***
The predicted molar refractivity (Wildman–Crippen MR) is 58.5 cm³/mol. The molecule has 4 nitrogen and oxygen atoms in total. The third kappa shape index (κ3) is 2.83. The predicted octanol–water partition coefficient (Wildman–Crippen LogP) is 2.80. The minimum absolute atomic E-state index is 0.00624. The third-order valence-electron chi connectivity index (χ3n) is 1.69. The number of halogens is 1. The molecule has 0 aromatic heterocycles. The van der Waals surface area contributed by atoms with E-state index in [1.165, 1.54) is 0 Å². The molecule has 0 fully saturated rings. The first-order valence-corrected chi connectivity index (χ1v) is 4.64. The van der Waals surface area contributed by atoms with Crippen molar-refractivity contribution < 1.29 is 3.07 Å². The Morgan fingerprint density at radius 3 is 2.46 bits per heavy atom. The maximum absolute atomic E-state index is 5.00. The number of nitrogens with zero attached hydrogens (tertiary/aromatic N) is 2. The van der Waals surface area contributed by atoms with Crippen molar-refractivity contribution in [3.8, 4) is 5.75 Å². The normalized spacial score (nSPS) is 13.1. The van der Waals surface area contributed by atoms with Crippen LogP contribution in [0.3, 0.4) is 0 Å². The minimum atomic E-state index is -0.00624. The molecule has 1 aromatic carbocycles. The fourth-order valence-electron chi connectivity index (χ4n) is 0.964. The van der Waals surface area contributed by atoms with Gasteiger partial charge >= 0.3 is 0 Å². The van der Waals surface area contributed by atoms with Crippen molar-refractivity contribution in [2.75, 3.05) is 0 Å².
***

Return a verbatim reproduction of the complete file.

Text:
The predicted molar refractivity (Wildman–Crippen MR) is 58.5 cm³/mol. The molecule has 4 nitrogen and oxygen atoms in total. The third kappa shape index (κ3) is 2.83. The predicted octanol–water partition coefficient (Wildman–Crippen LogP) is 2.80. The minimum absolute atomic E-state index is 0.00624. The third-order valence-electron chi connectivity index (χ3n) is 1.69. The number of halogens is 1. The molecule has 0 aromatic heterocycles. The van der Waals surface area contributed by atoms with E-state index in [1.165, 1.54) is 0 Å². The molecule has 0 fully saturated rings. The first-order valence-corrected chi connectivity index (χ1v) is 4.64. The van der Waals surface area contributed by atoms with Crippen molar-refractivity contribution < 1.29 is 3.07 Å². The Morgan fingerprint density at radius 3 is 2.46 bits per heavy atom. The maximum absolute atomic E-state index is 5.00. The number of nitrogens with zero attached hydrogens (tertiary/aromatic N) is 2. The van der Waals surface area contributed by atoms with Crippen molar-refractivity contribution in [3.8, 4) is 5.75 Å². The normalized spacial score (nSPS) is 13.1. The van der Waals surface area contributed by atoms with Crippen LogP contribution in [0.3, 0.4) is 0 Å². The minimum atomic E-state index is -0.00624. The molecule has 1 aromatic carbocycles. The fourth-order valence-electron chi connectivity index (χ4n) is 0.964. The van der Waals surface area contributed by atoms with Gasteiger partial charge >= 0.3 is 0 Å². The van der Waals surface area contributed by atoms with Crippen molar-refractivity contribution in [2.75, 3.05) is 0 Å².